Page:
I’ve always viewed life as a series of different loves and relationships. Each of these loves are unique; some may overlap, some may end before we’re ready, some may end tragically, and some may continue forever. It may be love for a color, a friend, a lover, but also maybe a person who you connect with on the subway, who says something to change your mind… it could be someone you meet on twitter, a character in a book, and it could be yourself.
My relationship with myself is as complex and evolving as a relationship could be, and I can see all of the changes by reading my journals from past ages. In vivid color: at my happiest, I’m swimming-pool blue, and at my worst, I am neon yellow. At my happiest I feel feminine yet strong, at my worst I feel lonely and out of control.
When I say ‘lonely’ I don’t mean what some others mean when they say or think of the term ‘lonely’. I mean to say that I feel without deep, personal connection and laughter at a time that I desire laughter and connection, which is to say, I don’t have my sisters or my close friends and family. Obviously, something is terribly wrong with me because I don’t care to have a boyfriend to keep me from feeling lonely. Just playinnn! The fact is, I haven’t met any boy who has satiated loneliness when I feel lonely, which is to say, I haven’t felt the right combination of close personal connection and admiration. Of course, the short relationships I’ve had weren’t false, and they’ve contributed to my life in that they were chapters in the series of relationships that I’m speaking of as life. I’ve lost what little tolerance I had for false intimacy.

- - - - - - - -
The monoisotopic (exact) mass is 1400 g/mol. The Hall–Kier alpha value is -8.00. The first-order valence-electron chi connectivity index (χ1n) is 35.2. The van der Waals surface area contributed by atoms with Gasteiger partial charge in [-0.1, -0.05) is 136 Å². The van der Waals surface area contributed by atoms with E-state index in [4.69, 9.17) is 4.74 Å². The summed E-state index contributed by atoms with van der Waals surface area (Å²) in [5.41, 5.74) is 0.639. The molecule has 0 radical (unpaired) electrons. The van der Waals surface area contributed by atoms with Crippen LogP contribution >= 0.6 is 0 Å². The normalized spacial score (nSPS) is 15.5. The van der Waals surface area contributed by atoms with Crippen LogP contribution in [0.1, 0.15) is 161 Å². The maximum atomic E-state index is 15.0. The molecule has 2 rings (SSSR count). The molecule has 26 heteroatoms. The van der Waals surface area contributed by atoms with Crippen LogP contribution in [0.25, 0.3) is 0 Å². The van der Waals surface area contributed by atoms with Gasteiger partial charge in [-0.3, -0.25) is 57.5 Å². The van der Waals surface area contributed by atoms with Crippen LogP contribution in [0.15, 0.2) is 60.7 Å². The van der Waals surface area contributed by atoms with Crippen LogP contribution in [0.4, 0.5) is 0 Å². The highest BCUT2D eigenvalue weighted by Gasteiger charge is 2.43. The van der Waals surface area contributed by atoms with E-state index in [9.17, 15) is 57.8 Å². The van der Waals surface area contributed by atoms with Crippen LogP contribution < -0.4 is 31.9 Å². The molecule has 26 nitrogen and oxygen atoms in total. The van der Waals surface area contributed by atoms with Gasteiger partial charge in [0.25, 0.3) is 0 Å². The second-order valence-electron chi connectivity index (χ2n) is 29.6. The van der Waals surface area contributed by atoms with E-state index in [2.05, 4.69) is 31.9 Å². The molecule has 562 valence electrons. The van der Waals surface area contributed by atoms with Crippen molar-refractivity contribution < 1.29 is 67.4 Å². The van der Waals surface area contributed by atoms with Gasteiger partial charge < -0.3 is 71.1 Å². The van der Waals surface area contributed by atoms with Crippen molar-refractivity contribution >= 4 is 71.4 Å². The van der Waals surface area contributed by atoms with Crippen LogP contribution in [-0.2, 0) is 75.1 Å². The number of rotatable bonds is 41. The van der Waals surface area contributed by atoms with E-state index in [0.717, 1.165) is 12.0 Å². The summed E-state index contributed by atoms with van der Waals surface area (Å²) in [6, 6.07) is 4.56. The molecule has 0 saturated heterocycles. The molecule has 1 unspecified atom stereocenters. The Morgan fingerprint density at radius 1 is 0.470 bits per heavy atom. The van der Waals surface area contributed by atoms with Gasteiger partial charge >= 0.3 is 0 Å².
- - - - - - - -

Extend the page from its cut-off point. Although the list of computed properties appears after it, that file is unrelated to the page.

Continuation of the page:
I’m the most ‘girly’ I’ve ever been, or ever imagined I would be. I’ve stopped caring about what others think more than I ever imagined, also. Liberating myself from worry of the opinion of other has, in turn, allowed me to become more feminine. I don’t care what someone thinks of the color of my hair, or the shade of my nail polish. If I look how I feel, why should I care about what other think of me? Should they think me luke warm or unoriginal, I don’t mind. I honestly think this feeling comes from being educated, which is so liberating and re-enforcing, I don’t care to prove myself to anyone, only to myself.
I’m watching Generation Islam, which displays EXCELLENT, inspirational reporting by Christiane Amanpour. She investigates the good and the ugly of the Muslim religion in a number of different countries such as Pakistan and Afghanistan. I think that whenever a society targets an ‘enemy’ they should saturate themselves in education about that ‘enemy’ because everyone knows education=tolerance and normally you will find that there is nothing to fear. Unfortunately, that is not the case with fundamentalist Islam, but knowing about their interpretation of the Qur’an and the way they recruit more fundamentalists will help us to stop the circulation of violence.
Something I’ve learned while studying Iran and Islam is the different interpretations of ‘beauty’ and how all are beautiful. A brown-eyed woman wearing a hijab is just as beautiful as a south-eastern woman dancing in a grass skirt. Knowledge makes the world a more beautiful place, makes me feel like a more beautiful person, more in touch with who I am as a woman, and better able to relate to the woman in the hijab and the grass skirt. I believe in silver lining and that the world can be a small and beautiful place. All it takes is curiosity, laughter and a willingness to share what you know of beauty.